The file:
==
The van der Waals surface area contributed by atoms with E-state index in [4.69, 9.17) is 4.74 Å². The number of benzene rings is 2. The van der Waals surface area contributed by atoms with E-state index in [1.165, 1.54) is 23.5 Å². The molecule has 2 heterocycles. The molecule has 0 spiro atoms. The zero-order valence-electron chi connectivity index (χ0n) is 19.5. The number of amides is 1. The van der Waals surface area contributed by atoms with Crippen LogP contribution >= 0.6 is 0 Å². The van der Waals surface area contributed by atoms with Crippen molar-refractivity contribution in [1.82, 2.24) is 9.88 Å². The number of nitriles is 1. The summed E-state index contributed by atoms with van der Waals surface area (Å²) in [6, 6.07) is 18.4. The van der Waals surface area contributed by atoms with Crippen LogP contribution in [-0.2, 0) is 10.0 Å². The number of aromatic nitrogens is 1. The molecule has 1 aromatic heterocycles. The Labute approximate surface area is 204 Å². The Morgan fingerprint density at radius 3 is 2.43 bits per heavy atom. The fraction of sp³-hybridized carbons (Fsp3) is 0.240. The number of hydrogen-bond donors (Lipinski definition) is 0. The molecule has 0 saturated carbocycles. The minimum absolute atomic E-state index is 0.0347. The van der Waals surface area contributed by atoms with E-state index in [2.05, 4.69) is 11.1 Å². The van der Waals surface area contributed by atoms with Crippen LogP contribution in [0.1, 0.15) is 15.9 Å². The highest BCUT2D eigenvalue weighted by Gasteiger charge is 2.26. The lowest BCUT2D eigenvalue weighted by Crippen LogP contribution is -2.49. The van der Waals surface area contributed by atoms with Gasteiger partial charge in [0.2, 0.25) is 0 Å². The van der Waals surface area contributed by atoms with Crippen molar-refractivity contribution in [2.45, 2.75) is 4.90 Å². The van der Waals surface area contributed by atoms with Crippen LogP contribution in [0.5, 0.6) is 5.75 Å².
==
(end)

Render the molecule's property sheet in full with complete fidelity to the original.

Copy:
The van der Waals surface area contributed by atoms with E-state index in [4.69, 9.17) is 4.74 Å². The number of benzene rings is 2. The van der Waals surface area contributed by atoms with E-state index in [1.165, 1.54) is 23.5 Å². The molecule has 2 heterocycles. The molecule has 0 spiro atoms. The zero-order valence-electron chi connectivity index (χ0n) is 19.5. The number of amides is 1. The van der Waals surface area contributed by atoms with Crippen LogP contribution >= 0.6 is 0 Å². The van der Waals surface area contributed by atoms with Crippen molar-refractivity contribution in [1.82, 2.24) is 9.88 Å². The number of nitriles is 1. The summed E-state index contributed by atoms with van der Waals surface area (Å²) in [6, 6.07) is 18.4. The van der Waals surface area contributed by atoms with Crippen LogP contribution in [-0.2, 0) is 10.0 Å². The number of aromatic nitrogens is 1. The molecule has 1 aromatic heterocycles. The Labute approximate surface area is 204 Å². The Morgan fingerprint density at radius 3 is 2.43 bits per heavy atom. The fraction of sp³-hybridized carbons (Fsp3) is 0.240. The number of hydrogen-bond donors (Lipinski definition) is 0. The molecule has 0 saturated carbocycles. The minimum absolute atomic E-state index is 0.0347. The van der Waals surface area contributed by atoms with E-state index in [2.05, 4.69) is 11.1 Å². The van der Waals surface area contributed by atoms with Crippen LogP contribution in [0.1, 0.15) is 15.9 Å². The highest BCUT2D eigenvalue weighted by Gasteiger charge is 2.26. The lowest BCUT2D eigenvalue weighted by Crippen LogP contribution is -2.49. The van der Waals surface area contributed by atoms with Gasteiger partial charge in [0.2, 0.25) is 0 Å². The van der Waals surface area contributed by atoms with Crippen molar-refractivity contribution in [2.45, 2.75) is 4.90 Å². The van der Waals surface area contributed by atoms with Crippen LogP contribution in [0.5, 0.6) is 5.75 Å².